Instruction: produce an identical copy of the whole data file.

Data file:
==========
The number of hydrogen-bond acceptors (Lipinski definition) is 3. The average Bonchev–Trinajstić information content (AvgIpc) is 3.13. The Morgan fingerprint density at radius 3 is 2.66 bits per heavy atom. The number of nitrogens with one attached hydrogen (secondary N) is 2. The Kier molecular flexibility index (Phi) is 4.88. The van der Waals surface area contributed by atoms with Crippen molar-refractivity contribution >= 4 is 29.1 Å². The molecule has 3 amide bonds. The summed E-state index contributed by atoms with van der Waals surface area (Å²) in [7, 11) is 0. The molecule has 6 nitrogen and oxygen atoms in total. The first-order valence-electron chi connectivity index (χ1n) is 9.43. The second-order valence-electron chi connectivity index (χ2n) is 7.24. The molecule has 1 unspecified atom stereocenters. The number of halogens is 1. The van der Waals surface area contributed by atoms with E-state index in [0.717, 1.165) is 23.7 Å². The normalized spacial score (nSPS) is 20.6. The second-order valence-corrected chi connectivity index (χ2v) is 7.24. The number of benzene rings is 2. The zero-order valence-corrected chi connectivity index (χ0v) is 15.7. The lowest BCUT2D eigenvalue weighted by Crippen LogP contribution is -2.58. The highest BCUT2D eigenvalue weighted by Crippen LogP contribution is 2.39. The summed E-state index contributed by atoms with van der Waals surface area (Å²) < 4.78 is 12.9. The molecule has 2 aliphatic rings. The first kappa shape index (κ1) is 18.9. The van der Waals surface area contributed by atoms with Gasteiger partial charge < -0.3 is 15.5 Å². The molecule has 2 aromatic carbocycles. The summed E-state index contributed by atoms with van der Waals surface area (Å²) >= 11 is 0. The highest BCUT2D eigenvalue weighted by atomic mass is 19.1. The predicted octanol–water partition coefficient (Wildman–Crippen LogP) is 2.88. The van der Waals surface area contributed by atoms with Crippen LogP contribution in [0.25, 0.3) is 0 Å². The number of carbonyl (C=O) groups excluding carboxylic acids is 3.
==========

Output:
The number of hydrogen-bond acceptors (Lipinski definition) is 3. The average Bonchev–Trinajstić information content (AvgIpc) is 3.13. The Morgan fingerprint density at radius 3 is 2.66 bits per heavy atom. The number of nitrogens with one attached hydrogen (secondary N) is 2. The Kier molecular flexibility index (Phi) is 4.88. The van der Waals surface area contributed by atoms with Crippen molar-refractivity contribution >= 4 is 29.1 Å². The molecule has 3 amide bonds. The summed E-state index contributed by atoms with van der Waals surface area (Å²) in [7, 11) is 0. The molecule has 6 nitrogen and oxygen atoms in total. The first-order valence-electron chi connectivity index (χ1n) is 9.43. The second-order valence-electron chi connectivity index (χ2n) is 7.24. The molecule has 1 unspecified atom stereocenters. The number of halogens is 1. The van der Waals surface area contributed by atoms with E-state index in [0.717, 1.165) is 23.7 Å². The normalized spacial score (nSPS) is 20.6. The second-order valence-corrected chi connectivity index (χ2v) is 7.24. The number of benzene rings is 2. The zero-order valence-corrected chi connectivity index (χ0v) is 15.7. The lowest BCUT2D eigenvalue weighted by Crippen LogP contribution is -2.58. The highest BCUT2D eigenvalue weighted by Crippen LogP contribution is 2.39. The summed E-state index contributed by atoms with van der Waals surface area (Å²) < 4.78 is 12.9. The molecule has 2 aliphatic rings. The first kappa shape index (κ1) is 18.9. The van der Waals surface area contributed by atoms with Gasteiger partial charge < -0.3 is 15.5 Å². The molecule has 2 aromatic carbocycles. The summed E-state index contributed by atoms with van der Waals surface area (Å²) >= 11 is 0. The highest BCUT2D eigenvalue weighted by atomic mass is 19.1. The predicted octanol–water partition coefficient (Wildman–Crippen LogP) is 2.88. The van der Waals surface area contributed by atoms with Crippen LogP contribution in [0.25, 0.3) is 0 Å². The number of carbonyl (C=O) groups excluding carboxylic acids is 3.